Forty stitches later and numerous trips back and forth to the IWK for reconstructive surgery and follow-ups has an Amherst paramedic and mother wondering why the dog that injured her daughter has not been euthanized.
The injury took place over the summer at a local RV park Jody Langille and her family enjoy during the summer. As evening rolled around July 26, her daughter visited with another camper. Moments later, Langille was told to come quick. Her daughter was bitten by one of the campers’ three dogs.
“She had stayed there two or three nights prior and she’s been around this dog,” Langille said. “So, she went up. They were going to watch a movie. They were sitting there watching a movie and the dog literally just lunged at her.”
Langille thought one of the campers’ two smaller dogs had bit her 15-year-old daughter Hannah, but when she found out it was the larger English Mastiff that caused the injury Langille grabbed her first aid kit.
“I went up and she was sitting outside on a picnic table and my son was there and he had a facecloth over her forehead… I said take the face cloth away, and he did, and then I said ‘Okay, put it back. I can’t fix that.’ Muscle was exposed.”
Surgeons were able to stitch the injuries to Hannah’s upper and bottom lip, but she was sent to the IWK in Halifax that night to begin the process of repairing the wounds to her forehead. The Langilles have since made five follow up trips to Halifax, at their own expense, but the travel is not what concerns Langille. She doesn’t want anyone else to have the same experience as her daughter.
“I don’t want this to happen to anyone else. I want the dog euthanized.”
Langille says she called the Municipality of Cumberland County’s canine control the next day to report the injury, beginning what she describes as an unsatisfactory and frustrating process.
The dog owners had returned to their Windsor home two days after the incident and before any local investigation had commenced.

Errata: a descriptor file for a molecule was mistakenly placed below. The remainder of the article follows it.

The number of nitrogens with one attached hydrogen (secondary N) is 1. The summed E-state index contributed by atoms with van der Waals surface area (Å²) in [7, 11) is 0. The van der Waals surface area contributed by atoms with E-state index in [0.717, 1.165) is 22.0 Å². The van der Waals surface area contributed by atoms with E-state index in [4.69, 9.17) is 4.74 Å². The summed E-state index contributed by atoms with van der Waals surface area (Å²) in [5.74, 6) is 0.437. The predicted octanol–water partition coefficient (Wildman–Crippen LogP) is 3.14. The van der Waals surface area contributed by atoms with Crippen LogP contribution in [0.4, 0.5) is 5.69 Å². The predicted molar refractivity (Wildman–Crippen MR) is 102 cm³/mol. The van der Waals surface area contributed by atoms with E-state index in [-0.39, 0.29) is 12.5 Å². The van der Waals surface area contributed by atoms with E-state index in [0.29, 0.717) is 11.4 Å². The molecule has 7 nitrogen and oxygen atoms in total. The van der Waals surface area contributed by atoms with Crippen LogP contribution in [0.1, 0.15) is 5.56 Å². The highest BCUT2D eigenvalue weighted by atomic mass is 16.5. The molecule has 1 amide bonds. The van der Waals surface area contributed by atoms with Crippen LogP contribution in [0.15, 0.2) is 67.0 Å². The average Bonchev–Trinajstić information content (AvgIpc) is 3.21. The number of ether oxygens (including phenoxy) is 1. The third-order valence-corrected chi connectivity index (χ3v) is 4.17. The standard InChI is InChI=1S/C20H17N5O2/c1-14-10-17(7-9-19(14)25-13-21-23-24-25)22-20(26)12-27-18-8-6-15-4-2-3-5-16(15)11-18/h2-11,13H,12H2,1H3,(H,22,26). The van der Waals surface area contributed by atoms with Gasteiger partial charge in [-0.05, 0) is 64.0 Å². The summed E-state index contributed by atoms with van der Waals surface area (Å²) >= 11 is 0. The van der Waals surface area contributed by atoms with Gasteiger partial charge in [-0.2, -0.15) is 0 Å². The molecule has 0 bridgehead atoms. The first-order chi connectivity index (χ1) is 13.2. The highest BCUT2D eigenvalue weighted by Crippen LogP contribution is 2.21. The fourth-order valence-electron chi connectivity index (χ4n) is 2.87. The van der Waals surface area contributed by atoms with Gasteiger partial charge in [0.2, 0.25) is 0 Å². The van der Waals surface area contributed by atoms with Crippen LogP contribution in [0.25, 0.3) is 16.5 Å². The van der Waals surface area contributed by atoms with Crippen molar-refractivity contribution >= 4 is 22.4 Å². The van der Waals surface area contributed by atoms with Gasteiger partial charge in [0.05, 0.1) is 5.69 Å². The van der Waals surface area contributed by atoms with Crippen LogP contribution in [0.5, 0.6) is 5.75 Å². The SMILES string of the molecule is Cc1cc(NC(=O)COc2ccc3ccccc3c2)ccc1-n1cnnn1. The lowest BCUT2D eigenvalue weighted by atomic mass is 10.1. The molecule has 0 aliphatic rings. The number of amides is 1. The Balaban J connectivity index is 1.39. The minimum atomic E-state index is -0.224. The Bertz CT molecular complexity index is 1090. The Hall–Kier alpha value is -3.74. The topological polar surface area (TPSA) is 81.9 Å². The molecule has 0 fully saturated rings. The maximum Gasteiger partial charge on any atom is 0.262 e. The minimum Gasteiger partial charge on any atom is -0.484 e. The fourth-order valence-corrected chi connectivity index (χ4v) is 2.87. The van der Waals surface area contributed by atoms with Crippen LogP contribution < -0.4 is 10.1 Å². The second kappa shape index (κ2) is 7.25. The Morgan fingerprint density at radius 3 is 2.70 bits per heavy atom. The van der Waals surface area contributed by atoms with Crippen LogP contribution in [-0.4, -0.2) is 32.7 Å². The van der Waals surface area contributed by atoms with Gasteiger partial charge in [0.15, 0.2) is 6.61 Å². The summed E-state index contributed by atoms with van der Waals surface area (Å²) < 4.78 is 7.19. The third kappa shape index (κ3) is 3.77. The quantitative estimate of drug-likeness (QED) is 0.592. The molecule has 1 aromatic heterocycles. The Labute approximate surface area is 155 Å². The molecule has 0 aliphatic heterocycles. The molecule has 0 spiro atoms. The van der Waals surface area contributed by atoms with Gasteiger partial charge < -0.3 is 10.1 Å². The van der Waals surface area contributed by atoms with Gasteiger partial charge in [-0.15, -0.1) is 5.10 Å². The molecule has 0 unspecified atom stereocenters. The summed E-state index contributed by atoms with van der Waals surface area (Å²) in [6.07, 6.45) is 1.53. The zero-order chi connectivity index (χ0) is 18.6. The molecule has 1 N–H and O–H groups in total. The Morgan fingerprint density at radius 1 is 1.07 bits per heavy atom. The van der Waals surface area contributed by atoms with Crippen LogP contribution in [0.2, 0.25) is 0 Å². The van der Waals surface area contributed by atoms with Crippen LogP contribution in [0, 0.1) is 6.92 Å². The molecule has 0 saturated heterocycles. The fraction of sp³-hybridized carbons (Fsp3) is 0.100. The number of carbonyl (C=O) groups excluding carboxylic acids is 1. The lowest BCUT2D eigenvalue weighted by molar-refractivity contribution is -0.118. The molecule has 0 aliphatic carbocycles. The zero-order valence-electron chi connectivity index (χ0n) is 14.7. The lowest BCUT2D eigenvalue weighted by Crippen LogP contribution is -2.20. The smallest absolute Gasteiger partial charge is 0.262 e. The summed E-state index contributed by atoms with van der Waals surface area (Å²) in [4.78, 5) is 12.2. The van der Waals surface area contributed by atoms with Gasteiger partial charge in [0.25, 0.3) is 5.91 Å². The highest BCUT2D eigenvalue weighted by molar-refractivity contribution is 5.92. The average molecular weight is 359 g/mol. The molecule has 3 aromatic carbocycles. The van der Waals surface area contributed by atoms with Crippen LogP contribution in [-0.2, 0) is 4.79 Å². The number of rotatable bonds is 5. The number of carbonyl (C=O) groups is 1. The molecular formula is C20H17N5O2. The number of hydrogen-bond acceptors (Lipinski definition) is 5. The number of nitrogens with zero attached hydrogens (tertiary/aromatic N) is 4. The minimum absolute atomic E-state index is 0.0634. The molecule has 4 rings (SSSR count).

Langille provided the Amherst News with what she says is a copy of the cover letter and Canine Control Officer Jamie Spicer’s report the Municipality has sent to the provincial Ombudsman’s office regarding the incident. In it, the officer concluded the dog should not be euthanized after speaking with the owner, a dog trainer chosen by the owners, and a veterinarian from the Windsor area.
According to the report Langille provided, the trainer believes a hot day at the beach with no shade or rest stressed the dog, leading to the aggressive behaviour.
“I determined the dog wasn’t fierce or dangerous, but rather, in a very hyperactive state of sensitivity due to the stressful day it had just experienced,” the report reads.
The Municipality of Cumberland County’s current Dog By-Law 03-01 will excuse an attack or injury caused by a dog if the victim was a trespasser or if the dog was being abused or tormented by the person attacked or injured.
A hot day at the beach with no shade does not appear as a third mitigating factor in the bylaw, nor does it imply any penalties on the owners if they subjected any dog to such conditions.
Efforts to have the Municipality of Cumberland County’s Chief Administration Officer Rene Bugley comment on the application of the bylaw in this case were unsuccessful.
Langille says she believes the county should have followed the guidelines set out in the bylaw as written.
“I don’t want this to happen to someone else. That dog bit once, it will bite again,” Langille said. “I’m not looking for financial restitution. I don’t want to have to take them to court, but it seems to be getting to that point that nobody is listening to us.”
A copy of the municipality’s dog bylaw can be found by clicking here.